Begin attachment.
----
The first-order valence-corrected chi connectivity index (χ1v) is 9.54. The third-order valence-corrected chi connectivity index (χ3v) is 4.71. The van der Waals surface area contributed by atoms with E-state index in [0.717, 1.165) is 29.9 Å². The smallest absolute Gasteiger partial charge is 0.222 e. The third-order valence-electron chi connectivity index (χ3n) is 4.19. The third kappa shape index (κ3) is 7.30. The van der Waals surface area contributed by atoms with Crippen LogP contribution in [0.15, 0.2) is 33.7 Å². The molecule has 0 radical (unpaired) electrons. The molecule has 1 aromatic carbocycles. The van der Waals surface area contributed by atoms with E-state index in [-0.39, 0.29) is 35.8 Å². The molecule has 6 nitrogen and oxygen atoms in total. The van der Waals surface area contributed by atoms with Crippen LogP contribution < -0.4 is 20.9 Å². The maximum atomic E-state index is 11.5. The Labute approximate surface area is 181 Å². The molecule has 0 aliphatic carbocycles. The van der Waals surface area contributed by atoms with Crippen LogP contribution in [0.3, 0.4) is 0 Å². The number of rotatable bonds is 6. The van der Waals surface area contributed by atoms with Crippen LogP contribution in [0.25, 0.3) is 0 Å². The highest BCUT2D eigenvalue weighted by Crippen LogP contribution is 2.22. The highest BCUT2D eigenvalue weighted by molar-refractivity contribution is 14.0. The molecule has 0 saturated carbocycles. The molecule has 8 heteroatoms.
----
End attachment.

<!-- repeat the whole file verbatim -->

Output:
The first-order valence-corrected chi connectivity index (χ1v) is 9.54. The third-order valence-corrected chi connectivity index (χ3v) is 4.71. The van der Waals surface area contributed by atoms with E-state index in [0.717, 1.165) is 29.9 Å². The smallest absolute Gasteiger partial charge is 0.222 e. The third-order valence-electron chi connectivity index (χ3n) is 4.19. The third kappa shape index (κ3) is 7.30. The van der Waals surface area contributed by atoms with Crippen LogP contribution in [0.15, 0.2) is 33.7 Å². The molecule has 0 radical (unpaired) electrons. The molecule has 1 aromatic carbocycles. The van der Waals surface area contributed by atoms with E-state index in [-0.39, 0.29) is 35.8 Å². The molecule has 6 nitrogen and oxygen atoms in total. The van der Waals surface area contributed by atoms with Crippen LogP contribution < -0.4 is 20.9 Å². The maximum atomic E-state index is 11.5. The Labute approximate surface area is 181 Å². The molecule has 0 aliphatic carbocycles. The van der Waals surface area contributed by atoms with Crippen LogP contribution in [0.3, 0.4) is 0 Å². The number of rotatable bonds is 6. The van der Waals surface area contributed by atoms with Crippen LogP contribution in [0.25, 0.3) is 0 Å². The highest BCUT2D eigenvalue weighted by Crippen LogP contribution is 2.22. The highest BCUT2D eigenvalue weighted by molar-refractivity contribution is 14.0. The molecule has 0 saturated carbocycles. The molecule has 8 heteroatoms.